Cheap B&B & Self Catering Accommodation in Rome | UniversityRooms
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Rooms are usually loaded 2-3 months in advance, so if what you are looking for isn't currently available then please check back nearer the time. Availability tends to be best in summer & Easter but in some cases can be found all year round.

Budget B&B & Self Catering in Rome University Residences

Not just for students - anyone can book!

  • University residences offer a great alternative to a cheap hostel or hotel
  • Rooms in central Rome and on the outskirts of the city with good transport links
  • Stay self catering or bed and breakfast
  • Bright, clean, comfortable rooms with good facilities
  • Short-stay or long-stay Rome accommodation

Reviews for Rome

Based on 6 reviews

Beautiful facility peaceful surroundings after a hectic day in the city. Staff were pleasant and helpful. I could have spent a week here. Will recommend this place e. Valles

Villa Letizia - Casa per Ferie, Roma

Rome Visitor information

Rome is a special comune (named Comune di Roma Capitale) and the capital of Italy. Rome also serves as the capital of the Lazio region. With 2,877,215 residents in 1,285 km2, it is also the country's largest and most populated comune and fourth-most populous city in the European Union by population within city limits. It is the center of the Metropolitan City of Rome, which has a population of 4.3 million residents.The city is located in the central-western portion of the Italian Peninsula, within Lazio (Latium), along the shores of the Tiber. The Vatican City is an independent country geographically located within the city boundaries of Rome, the only existing example of a country within a city: for this reason Rome has been often defined as capital of two states.
Rome's history spans more than 2,500 years. While Roman mythology dates the founding of Rome at only around 753 BC, the site has been inhabited for much longer, making it one of the oldest continuously occupied sites in Europe. The city's early population originated from a mix of Latins, Etruscans and Sabines. Eventually, the city successively became the capital of the Roman Kingdom, the Roman Republic and the Roman Empire, and is regarded as one of the birthplaces of Western civilisation and by some as the first ever metropolis.It was first called The Eternal City (Latin: Urbs Aeterna; Italian: La Città Eterna) by the Roman poet Tibullus in the 1st century BC, and the expression was also taken up by Ovid, Virgil, and Livy. Rome is also called the "Caput Mundi" (Capital of the World).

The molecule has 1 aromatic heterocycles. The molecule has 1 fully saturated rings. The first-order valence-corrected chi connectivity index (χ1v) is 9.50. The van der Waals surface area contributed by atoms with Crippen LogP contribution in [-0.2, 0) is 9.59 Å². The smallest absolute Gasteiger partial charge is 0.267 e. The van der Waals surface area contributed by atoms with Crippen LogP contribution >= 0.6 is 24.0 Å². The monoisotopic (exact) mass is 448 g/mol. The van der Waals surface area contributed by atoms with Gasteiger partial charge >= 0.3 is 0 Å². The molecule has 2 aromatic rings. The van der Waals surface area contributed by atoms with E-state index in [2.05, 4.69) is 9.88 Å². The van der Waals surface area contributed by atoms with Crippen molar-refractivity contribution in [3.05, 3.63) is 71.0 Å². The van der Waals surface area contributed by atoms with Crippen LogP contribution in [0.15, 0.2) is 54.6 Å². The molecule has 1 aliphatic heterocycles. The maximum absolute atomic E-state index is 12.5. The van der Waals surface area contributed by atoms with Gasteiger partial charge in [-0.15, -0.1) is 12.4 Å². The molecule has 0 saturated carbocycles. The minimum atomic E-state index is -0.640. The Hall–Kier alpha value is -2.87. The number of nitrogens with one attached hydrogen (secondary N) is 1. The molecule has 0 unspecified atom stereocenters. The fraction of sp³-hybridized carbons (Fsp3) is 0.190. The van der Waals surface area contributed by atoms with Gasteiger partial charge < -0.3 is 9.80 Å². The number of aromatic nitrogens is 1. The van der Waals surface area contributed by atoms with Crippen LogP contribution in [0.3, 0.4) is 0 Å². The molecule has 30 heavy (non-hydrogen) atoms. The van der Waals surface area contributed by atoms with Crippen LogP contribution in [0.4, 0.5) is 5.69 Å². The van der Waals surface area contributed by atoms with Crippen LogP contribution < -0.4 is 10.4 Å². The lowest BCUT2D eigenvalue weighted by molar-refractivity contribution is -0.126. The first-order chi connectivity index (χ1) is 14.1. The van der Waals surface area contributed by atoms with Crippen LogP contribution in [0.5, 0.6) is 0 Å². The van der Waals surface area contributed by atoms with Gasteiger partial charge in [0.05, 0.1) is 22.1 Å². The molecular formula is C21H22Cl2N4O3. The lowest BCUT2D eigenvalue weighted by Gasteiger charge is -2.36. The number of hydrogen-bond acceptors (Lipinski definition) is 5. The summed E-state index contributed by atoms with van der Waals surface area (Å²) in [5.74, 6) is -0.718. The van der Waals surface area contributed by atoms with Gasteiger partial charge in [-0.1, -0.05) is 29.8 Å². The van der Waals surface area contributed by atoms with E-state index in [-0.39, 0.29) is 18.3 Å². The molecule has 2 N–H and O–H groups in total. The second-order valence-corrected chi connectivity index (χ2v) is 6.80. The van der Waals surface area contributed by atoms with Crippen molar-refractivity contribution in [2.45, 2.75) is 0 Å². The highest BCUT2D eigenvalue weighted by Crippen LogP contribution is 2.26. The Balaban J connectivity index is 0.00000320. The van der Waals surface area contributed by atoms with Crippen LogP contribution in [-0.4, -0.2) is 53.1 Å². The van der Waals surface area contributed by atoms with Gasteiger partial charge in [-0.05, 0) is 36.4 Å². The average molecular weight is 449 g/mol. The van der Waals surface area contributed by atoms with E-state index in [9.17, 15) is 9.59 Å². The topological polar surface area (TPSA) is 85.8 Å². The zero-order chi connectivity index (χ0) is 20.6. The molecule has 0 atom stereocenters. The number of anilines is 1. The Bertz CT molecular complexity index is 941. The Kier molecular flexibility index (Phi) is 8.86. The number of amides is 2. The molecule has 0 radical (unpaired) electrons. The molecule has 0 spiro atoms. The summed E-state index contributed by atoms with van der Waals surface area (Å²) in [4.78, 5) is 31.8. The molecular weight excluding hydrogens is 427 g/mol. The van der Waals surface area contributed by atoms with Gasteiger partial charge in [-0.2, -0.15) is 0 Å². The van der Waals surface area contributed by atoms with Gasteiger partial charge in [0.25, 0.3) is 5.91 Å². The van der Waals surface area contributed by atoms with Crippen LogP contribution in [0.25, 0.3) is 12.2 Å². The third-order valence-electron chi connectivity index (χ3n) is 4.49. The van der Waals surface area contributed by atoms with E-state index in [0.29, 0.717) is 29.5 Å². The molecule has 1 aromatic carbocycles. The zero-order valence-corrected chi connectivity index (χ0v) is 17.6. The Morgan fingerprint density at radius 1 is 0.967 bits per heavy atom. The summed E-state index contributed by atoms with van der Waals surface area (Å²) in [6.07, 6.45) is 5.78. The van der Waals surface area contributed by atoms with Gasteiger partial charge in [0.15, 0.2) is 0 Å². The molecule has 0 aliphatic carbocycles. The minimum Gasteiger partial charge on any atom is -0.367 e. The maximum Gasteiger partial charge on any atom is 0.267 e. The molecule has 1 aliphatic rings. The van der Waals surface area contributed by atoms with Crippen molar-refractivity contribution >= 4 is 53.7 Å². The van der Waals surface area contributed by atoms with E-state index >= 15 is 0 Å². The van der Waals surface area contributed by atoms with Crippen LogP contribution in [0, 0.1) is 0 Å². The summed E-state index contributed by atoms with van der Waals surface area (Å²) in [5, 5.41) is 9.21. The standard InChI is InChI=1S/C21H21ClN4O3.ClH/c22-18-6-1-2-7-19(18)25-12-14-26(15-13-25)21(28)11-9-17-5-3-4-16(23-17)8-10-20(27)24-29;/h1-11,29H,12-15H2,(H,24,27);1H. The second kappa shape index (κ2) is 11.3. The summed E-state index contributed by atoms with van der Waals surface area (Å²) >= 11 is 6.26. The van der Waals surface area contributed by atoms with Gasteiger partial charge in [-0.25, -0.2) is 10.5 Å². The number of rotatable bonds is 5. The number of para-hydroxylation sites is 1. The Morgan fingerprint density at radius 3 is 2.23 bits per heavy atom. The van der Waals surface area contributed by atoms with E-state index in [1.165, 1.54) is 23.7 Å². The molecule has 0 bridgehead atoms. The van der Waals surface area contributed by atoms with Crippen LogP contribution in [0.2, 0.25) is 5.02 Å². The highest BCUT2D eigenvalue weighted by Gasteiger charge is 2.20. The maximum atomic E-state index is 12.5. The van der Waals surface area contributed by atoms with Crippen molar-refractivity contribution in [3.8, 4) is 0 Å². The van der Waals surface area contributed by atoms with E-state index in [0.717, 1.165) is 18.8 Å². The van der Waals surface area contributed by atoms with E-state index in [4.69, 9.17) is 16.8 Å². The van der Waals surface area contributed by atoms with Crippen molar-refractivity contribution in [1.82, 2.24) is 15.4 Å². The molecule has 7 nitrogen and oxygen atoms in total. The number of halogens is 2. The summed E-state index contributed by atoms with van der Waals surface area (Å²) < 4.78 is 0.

History of Rome

There is archaeological evidence of human occupation of the Rome area from approximately 14,000 years ago, but the dense layer of much younger debris obscures Palaeolithic and Neolithic sites. Evidence of stone tools, pottery and stone weapons attest to about 10,000 years of human presence. Several excavations support the view that Rome grew from pastoral settlements on the Palatine Hill built above the area of the future Roman Forum. Between the end of the bronze age and the beginning of the Iron age, each hill between the sea and the Capitol was topped by a village (on the Capitol Hill, a village is attested since the end of the 14th century BC).

However, none of them had yet an urban quality. Nowadays, there is a wide consensus that the city was gradually born through the aggregation ("synoecism") of several villages around the largest one, placed above the Palatine. This aggregation, signalling the passage from a proto-urban to an urban situation, was allowed by the increase of agricultural productivity above the subsistence level, which allowed the establishment of secondary and tertiary activities: in turn, these boosted the development of trade with the Greek colonies of southern Italy (mainly Ischia and Cumae). All these happenings, which according to the archeological excavations took place more or less around the mid of the 8th century BC, can be considered as the "birth" of the city. Despite recent excavations at the Palatine hill, the view that Rome was founded with an act of will in the middle of the eighth century BC as the legend suggests (the date of the tradition of Romulus), remains a fringe hypothesis.

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